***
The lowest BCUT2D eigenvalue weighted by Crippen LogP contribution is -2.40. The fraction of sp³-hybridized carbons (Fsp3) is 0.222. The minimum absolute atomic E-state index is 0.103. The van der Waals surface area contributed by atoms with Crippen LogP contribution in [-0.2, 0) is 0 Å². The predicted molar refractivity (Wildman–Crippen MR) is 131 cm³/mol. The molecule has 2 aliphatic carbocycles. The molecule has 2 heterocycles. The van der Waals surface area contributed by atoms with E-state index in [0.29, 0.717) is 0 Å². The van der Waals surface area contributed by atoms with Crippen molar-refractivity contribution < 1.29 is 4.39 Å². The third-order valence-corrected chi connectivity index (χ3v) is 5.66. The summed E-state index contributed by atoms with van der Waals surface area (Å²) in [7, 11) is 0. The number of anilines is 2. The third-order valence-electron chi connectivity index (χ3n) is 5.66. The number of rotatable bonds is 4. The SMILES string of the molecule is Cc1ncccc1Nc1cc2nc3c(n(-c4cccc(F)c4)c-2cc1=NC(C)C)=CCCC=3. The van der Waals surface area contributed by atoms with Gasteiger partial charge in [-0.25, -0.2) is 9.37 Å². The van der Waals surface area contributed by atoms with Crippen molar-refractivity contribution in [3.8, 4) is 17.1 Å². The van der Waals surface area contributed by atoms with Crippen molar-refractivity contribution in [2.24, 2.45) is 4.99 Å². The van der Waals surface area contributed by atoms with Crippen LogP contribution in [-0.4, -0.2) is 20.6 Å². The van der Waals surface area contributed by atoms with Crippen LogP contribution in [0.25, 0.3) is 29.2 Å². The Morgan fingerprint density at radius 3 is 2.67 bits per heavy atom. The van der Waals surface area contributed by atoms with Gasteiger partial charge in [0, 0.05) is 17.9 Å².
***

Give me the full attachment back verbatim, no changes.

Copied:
The lowest BCUT2D eigenvalue weighted by Crippen LogP contribution is -2.40. The fraction of sp³-hybridized carbons (Fsp3) is 0.222. The minimum absolute atomic E-state index is 0.103. The van der Waals surface area contributed by atoms with Crippen LogP contribution in [-0.2, 0) is 0 Å². The predicted molar refractivity (Wildman–Crippen MR) is 131 cm³/mol. The molecule has 2 aliphatic carbocycles. The molecule has 2 heterocycles. The van der Waals surface area contributed by atoms with E-state index in [0.29, 0.717) is 0 Å². The van der Waals surface area contributed by atoms with Crippen molar-refractivity contribution < 1.29 is 4.39 Å². The third-order valence-corrected chi connectivity index (χ3v) is 5.66. The summed E-state index contributed by atoms with van der Waals surface area (Å²) in [7, 11) is 0. The number of anilines is 2. The third-order valence-electron chi connectivity index (χ3n) is 5.66. The number of rotatable bonds is 4. The SMILES string of the molecule is Cc1ncccc1Nc1cc2nc3c(n(-c4cccc(F)c4)c-2cc1=NC(C)C)=CCCC=3. The van der Waals surface area contributed by atoms with Gasteiger partial charge in [-0.25, -0.2) is 9.37 Å². The van der Waals surface area contributed by atoms with Crippen molar-refractivity contribution in [3.8, 4) is 17.1 Å². The van der Waals surface area contributed by atoms with Crippen molar-refractivity contribution in [2.24, 2.45) is 4.99 Å². The van der Waals surface area contributed by atoms with Crippen LogP contribution in [-0.4, -0.2) is 20.6 Å². The van der Waals surface area contributed by atoms with Crippen LogP contribution in [0.25, 0.3) is 29.2 Å². The Morgan fingerprint density at radius 3 is 2.67 bits per heavy atom. The van der Waals surface area contributed by atoms with Gasteiger partial charge in [0, 0.05) is 17.9 Å².